Martha Defoe had mixed emotions Friday when the man who murdered her daughter at the old Trinity school in Athens accepted a plea deal that took the death penalty off the table.
During an unexpected plea hearing Friday at the Limestone County Courthouse, Lamar Anderson, 48, of Athens, accepted the district attorney's offer to downgrade his charge from capital murder to murder in exchange for a guilty plea. Although Anderson received a life sentence, he will be eligible for parole in a decade or so. However, it would be up to a parole board whether to grant it.
“He now has life, and I have every intention of making it the hardest life it can be,” the Athens mother told The News Courier. “I don’t intend for him to forget what he has taken from me and my family until I quit breathing. If he gets the mail (in prison) and sees who it is from, he may not open it but he’s going to see we haven’t forgotten. He mentally terrorized her and did not seem to care about it, so why should we care about mentally terrorizing him?”
Anderson was formally charged in 2012 with capital murder, burglary and violating a protection order in connection with the March 2011 murder of his estranged girlfriend, 26-year-old Wendy Defoe, also known as Wendy Defoe Bond. Anderson's case had been set for trial Aug. 26. However, in a pre-trial hearing, counsel for Anderson – including Harlan Mitchell and Kristi Valls — challenged the indictment on capital murder-burglary due to a change in the law regarding the legal definition of a building, District Attorney Brian Jones said.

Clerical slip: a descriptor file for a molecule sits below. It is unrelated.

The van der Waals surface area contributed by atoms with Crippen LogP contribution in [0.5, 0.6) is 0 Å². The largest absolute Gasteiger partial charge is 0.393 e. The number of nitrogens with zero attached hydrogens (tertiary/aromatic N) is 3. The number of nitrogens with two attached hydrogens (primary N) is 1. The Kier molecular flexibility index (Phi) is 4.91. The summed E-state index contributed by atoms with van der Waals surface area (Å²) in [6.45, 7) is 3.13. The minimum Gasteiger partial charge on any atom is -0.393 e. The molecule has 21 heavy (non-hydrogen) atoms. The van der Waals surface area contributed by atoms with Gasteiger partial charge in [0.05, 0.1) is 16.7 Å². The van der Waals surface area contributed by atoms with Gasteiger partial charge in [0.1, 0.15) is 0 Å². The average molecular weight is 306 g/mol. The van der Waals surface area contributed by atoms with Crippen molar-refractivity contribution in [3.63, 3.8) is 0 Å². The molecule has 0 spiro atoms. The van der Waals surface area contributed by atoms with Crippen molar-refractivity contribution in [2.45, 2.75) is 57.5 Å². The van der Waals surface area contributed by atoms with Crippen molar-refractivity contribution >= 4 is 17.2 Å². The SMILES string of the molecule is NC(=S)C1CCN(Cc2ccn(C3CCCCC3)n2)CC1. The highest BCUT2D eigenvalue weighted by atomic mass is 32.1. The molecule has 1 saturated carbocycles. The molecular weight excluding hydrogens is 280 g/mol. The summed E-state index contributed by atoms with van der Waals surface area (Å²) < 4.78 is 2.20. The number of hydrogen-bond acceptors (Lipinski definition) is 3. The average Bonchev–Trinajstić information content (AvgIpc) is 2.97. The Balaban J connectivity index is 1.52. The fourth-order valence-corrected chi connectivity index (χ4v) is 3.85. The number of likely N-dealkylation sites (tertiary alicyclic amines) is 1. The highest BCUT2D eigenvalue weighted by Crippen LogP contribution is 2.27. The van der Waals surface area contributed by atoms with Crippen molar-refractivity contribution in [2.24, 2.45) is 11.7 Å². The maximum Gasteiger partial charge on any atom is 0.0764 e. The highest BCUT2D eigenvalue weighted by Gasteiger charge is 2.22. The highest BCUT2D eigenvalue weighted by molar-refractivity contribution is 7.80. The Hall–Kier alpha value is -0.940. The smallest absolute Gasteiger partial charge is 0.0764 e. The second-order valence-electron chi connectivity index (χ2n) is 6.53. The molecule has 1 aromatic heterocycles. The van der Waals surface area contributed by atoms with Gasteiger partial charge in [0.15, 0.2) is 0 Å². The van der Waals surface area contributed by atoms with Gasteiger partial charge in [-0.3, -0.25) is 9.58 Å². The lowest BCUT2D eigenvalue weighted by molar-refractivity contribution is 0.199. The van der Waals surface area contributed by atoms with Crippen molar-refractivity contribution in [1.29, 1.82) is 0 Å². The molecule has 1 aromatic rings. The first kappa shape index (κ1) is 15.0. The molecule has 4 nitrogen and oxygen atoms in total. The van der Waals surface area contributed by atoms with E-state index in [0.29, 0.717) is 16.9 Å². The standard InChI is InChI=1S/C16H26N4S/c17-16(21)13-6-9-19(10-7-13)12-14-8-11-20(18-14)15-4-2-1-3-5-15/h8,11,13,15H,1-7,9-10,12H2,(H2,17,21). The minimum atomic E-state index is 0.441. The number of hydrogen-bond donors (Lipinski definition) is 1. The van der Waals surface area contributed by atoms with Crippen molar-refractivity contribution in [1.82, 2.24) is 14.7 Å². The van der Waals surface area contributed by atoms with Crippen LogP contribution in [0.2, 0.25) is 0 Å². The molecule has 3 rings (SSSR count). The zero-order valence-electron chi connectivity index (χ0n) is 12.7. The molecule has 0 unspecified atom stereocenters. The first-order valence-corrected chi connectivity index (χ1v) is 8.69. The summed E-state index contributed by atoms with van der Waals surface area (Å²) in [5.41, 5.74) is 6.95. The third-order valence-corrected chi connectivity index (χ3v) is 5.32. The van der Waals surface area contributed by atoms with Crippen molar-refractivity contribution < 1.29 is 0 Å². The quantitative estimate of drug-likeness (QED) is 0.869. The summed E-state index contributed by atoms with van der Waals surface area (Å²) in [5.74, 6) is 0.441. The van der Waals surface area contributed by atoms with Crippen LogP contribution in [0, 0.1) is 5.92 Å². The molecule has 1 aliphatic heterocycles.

Could not prove burglary
To commit the crime of second-degree burglary, Jones said an individual must knowingly enter or remain unlawfully in a building with the intent to commit a crime inside the building while armed with a weapon. Alabama defines a building as any structure that may be entered and used for business, public use, lodging or the storage of goods, he said. After Anderson was indicted, the Alabama Court of Criminal Appeals issued two alternative opinions as to the legal definition of a building, Jones said.
“The Trinity School building, owned by the Athens Limestone Community Association, was, at the time of the crime, and is, currently, empty and in a state of great disrepair,” Jones said. “At the time of the crime, the only piece of furniture contained within the building was one desk where the body of Defoe was discovered.”
The Court of Appeals ruled that a building that is empty and in a state of disrepair must be used for storage or the structure itself cannot be considered a building under state law.
Circuit Judge Robert Baker had ruled Monday during a motion hearing that the school building where Defoe was killed was a building because something was stored there. However, the judge left the question open to address later.
Jones said Friday, “in light of the ruling of the Court of Appeals, the issue of capital murder in this case was going to be decided by one desk sitting in the empty Trinity school building.
“While Athens Police Department and my office have worked countless hours to put Lamar Anderson on death row, we cannot take the chance that the appellate courts of this state would find that one desk sitting in a dilapidated and empty structure is not sufficient storage to constitute a building. Such an outcome would reverse a capital murder conviction and could potentially turn a murderer free. As such, and after consultation with the family, Lamar Wallace Anderson pleaded guilty to murder and received a life sentence.”